activities in Wheeling. He served as clerk of the district court for many years
and made a most creditable record in office. Later he turned his attention to farming
and gave his energies to agricultural pursuits until he retire'd from all business life.
He is now enjoying a well earned rest in Wheeling, West Virginia, where he is
numbered among the honored citizens. During the period of the Civil war he enlisted
in a West Virginia regiment, in the artillery service, and was commissioned adjutant
general under Captain Carlin. He commanded two heavy guns at the siege of Vicks-
burg, Mississippi. His wife died at their home in Wheeling, West Virginia, in 1890.
In their family were seven children, of whom Charles M. was the second. Six of the
number are living, namely: Harry A., still a resident of Wheeling: Mrs. John R.
Pogue. living at West Alexander. West Virginia; Mrs. J. A. Miller, of Wheeling: Mrs.
Samuel Bane, whose home is in Wellsburg, West Virginia; Mrs. Ellen Wiedman,
located at Elm Grove, West Virginia: and Charles M. of this review.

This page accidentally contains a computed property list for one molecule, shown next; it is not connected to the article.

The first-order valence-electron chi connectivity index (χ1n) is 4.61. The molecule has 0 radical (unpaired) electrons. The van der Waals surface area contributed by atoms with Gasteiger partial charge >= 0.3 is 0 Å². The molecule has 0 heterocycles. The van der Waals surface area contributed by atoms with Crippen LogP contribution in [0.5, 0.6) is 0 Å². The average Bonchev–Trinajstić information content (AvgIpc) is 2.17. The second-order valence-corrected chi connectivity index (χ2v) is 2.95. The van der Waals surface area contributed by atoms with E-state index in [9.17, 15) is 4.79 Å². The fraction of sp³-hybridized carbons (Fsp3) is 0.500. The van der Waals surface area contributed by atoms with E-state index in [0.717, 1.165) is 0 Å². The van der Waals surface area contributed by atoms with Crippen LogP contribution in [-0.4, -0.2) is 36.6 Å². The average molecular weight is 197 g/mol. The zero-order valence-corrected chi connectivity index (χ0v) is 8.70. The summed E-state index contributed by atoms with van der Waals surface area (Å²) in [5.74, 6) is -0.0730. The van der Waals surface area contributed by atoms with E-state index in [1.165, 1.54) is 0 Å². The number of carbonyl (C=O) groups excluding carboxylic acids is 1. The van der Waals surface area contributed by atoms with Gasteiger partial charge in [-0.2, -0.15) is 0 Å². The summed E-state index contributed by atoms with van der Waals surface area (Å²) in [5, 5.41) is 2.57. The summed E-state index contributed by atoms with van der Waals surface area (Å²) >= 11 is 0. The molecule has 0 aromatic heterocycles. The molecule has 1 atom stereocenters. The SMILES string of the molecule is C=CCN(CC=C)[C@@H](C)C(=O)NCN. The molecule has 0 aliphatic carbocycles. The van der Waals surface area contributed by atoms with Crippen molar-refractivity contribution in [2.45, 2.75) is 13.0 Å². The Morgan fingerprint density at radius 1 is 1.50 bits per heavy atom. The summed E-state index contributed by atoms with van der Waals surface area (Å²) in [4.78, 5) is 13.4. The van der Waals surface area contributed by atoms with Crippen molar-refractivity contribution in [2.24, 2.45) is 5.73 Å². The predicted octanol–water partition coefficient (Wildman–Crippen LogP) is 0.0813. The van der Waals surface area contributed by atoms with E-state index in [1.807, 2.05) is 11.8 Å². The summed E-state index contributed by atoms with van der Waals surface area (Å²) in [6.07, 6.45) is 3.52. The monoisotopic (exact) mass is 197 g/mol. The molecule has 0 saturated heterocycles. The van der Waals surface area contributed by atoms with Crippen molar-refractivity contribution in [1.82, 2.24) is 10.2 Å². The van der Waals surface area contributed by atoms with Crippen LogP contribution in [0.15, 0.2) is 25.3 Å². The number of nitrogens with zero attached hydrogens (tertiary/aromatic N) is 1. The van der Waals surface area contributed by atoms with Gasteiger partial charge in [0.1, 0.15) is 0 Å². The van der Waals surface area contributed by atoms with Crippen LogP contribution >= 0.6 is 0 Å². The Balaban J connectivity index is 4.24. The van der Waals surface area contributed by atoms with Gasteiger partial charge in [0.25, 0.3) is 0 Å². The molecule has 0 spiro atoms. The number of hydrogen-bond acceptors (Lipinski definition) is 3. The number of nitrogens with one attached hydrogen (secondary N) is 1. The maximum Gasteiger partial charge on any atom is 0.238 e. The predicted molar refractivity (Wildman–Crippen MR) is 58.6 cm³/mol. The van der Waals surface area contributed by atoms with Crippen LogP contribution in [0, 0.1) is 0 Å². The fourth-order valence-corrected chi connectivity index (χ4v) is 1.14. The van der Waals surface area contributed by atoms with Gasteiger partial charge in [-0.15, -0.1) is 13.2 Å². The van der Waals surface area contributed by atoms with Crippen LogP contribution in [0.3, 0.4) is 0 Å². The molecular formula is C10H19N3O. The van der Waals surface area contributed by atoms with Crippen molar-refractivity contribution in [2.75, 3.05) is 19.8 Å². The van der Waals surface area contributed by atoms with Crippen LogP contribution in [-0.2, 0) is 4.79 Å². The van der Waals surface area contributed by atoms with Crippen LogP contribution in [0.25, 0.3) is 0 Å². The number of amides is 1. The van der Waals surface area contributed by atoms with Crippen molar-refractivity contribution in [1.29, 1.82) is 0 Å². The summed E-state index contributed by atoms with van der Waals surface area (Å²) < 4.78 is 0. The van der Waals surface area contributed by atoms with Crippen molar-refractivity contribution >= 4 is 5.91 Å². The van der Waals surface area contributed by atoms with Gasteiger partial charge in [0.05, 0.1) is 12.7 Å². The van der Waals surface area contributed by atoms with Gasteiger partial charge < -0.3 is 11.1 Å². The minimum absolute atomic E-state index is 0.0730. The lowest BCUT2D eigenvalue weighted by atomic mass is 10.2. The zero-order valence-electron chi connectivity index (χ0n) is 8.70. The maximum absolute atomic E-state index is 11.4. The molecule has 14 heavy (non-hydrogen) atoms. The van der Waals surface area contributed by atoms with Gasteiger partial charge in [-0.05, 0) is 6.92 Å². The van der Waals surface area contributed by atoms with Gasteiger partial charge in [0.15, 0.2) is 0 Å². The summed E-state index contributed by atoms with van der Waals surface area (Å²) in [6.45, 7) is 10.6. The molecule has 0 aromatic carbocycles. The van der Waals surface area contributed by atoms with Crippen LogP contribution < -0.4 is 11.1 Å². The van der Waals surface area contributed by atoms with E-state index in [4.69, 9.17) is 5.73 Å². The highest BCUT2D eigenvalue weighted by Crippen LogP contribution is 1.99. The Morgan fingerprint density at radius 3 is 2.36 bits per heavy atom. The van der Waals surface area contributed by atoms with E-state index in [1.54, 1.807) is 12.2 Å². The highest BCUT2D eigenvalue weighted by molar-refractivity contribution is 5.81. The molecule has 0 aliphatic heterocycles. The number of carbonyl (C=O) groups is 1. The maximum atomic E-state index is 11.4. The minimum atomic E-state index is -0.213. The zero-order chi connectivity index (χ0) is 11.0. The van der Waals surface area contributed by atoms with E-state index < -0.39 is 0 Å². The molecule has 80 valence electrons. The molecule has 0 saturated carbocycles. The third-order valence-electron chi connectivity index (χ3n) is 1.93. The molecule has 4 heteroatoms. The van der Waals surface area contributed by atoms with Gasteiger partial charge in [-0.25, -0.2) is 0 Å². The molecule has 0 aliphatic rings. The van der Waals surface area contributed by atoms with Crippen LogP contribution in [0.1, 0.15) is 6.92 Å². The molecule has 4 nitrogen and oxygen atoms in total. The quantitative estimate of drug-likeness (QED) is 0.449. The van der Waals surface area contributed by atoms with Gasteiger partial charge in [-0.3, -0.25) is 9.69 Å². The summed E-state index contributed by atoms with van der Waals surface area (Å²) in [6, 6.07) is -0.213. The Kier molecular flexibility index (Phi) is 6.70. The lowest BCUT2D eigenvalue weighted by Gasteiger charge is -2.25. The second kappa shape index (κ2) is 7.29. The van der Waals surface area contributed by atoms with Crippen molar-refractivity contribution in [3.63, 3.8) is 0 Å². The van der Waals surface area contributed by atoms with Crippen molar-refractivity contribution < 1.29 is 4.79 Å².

The last named is indebted to the public school system of Wheeling for the
educational opportunities which he enjoyed. He passed through consecutive grades to
his graduation from the high school and afterward he more thoroughly prepared for
a commercial career by a course of study in the Wheeling Business College. He
next entered a military school, from which he was graduated in 1S91. Later he
established himself in the candy manufacturing business in Wheeling and became one
of the most successful manufacturers and business men of the city. He continued
at the head of the business for twenty-two years and developed it to large propor-
tions. His enterprise, thorough reliability and progressiveness brought to him a
very substantial trade, but, attracted by the west, he at length disposed of his interests
in his native place and came to Denver, where he arrived in 1913. He soon found an
opening consistent with his active ideas and laudable ambition and invested his capital


In the Ferris-Conaway Real Estate & Investment Company, of which he was made
vice president. He has since been active in promoting the interests of the company
and they are now conducting a very large business in the investment field. The officers
are among the well known and representative men of the city and the clientage is
extensive and of an important character. Their business methods will bear the
closest investigation and scrutiny, their success being the direct result of close
application, unfaltering purpose and indefatigable energy.

On the 14th of March, 1900, Mr. Deiters was united in marriage to Miss Lulu
Stringer, a daughter of Mr. and Mrs. O. C. Stringer, of West Virginia, and they